The following works flawlessly (as far as I can tell) in all other browsers:

document.documentElement.innerHTML = "<head></head><body>Testing</body>";

But chokes in IE (I tested IE9), with a console error:

SCRIPT600: Invalid target element for this operation. 

...referencing the first character of the line of code above.

Why won't this work in IE, but will work in all other browsers? I read somewhere that innerHTML has issues replacing 'TBODY' elements, but I tested this line of code after removing all TBODY children and the same error occurred.

I know this sounds like bad-news-code, but it is the only option I have left with the very limited and simplistic CMS website we are being forced to use. I'm only thankful that the CMS allows scripts to be executed.

In essence, I need to be able to completely gut the HTML contents and use my own. Again, this works fine on other browsers.

Other notes:

  • The CMS is using the prototype.js library (it's already loaded before I run this code)
  • The Doctype is: <!DOCTYPE html PUBLIC "-//W3C//DTD XHTML 1.0 Transitional//EN" "http://www.w3.org/TR/xhtml1/DTD/xhtml1-transitional.dtd">
  • The CMS scripts use prototype.js to dynamically add two divs full of content at page load
  • Is this true in my situation? stackoverflow.com/a/255180/435596 Will I never be able to change the contents of HEAD or HTML in IE?
    – atwixtor
    Commented Dec 9, 2011 at 16:10
  • 1
    Yes, you've found the correct answer; innerHTML is read-only even for <html> element in IE up to version 9. Anyway, I think it'll be better to replace document.body.innerHTML and document.title - these include all visible content and you won't experience any problems, without the need for rewriting whole <head> content.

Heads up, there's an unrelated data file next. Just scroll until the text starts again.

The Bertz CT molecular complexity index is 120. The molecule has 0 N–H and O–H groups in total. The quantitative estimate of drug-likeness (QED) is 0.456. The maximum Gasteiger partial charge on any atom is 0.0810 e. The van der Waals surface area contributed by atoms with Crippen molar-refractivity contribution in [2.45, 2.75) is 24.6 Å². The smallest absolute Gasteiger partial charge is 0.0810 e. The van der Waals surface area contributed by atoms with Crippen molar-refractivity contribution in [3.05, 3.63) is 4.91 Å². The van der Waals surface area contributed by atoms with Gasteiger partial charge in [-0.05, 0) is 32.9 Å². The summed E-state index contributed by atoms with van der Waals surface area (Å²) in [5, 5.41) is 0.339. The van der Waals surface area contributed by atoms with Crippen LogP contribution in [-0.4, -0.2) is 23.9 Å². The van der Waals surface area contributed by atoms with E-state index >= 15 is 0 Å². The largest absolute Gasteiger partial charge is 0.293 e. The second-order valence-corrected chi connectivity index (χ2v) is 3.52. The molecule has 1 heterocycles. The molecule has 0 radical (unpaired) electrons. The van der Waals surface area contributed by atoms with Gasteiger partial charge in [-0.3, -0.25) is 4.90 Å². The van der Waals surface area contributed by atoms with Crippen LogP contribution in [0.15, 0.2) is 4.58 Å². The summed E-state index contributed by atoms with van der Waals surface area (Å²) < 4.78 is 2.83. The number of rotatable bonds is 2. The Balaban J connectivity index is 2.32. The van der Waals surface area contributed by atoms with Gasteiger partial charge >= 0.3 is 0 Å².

– duri
    Commented Dec 9, 2011 at 16:36
  • Thanks for confirming. I am using the BODY now, however my external links are not loading in the head and are causing problems, and the external resources the CMS is loading in the HEAD are also messing things up. Can I accept your comment as an answer? How should this be answered?
    – atwixtor
    Commented Dec 9, 2011 at 16:44

2 Answers 2

document.open("text/html", "replace");
  • This method has one additional advantage over document.documentElement.innerHTML - it triggers all events like body.onload once again. Because of that, it's a better choice on newer browsers too.
    – kriskodzi
    Commented Mar 4, 2020 at 9:00
  • doing this causes flicker
    – france1
    Commented Oct 21, 2022 at 7:53

As both @duri and I confirmed, the documentElement (<html>) object along with a handful of other certain HTML elements are read-only in Internet Explorer (see link in first comment), and therefore replacing the documentElement in a cross-browser fashion is not possible.

Using Javascript to strip all existing link and script tags from the head, then to set the body attributes to match the replacement content, then to replacing the innerHTML of the body, and finally dynamically adding my own script, meta, and css tags as children of the head, achieves nearly the same thing.

Thanks to @duri for the workaround tip!

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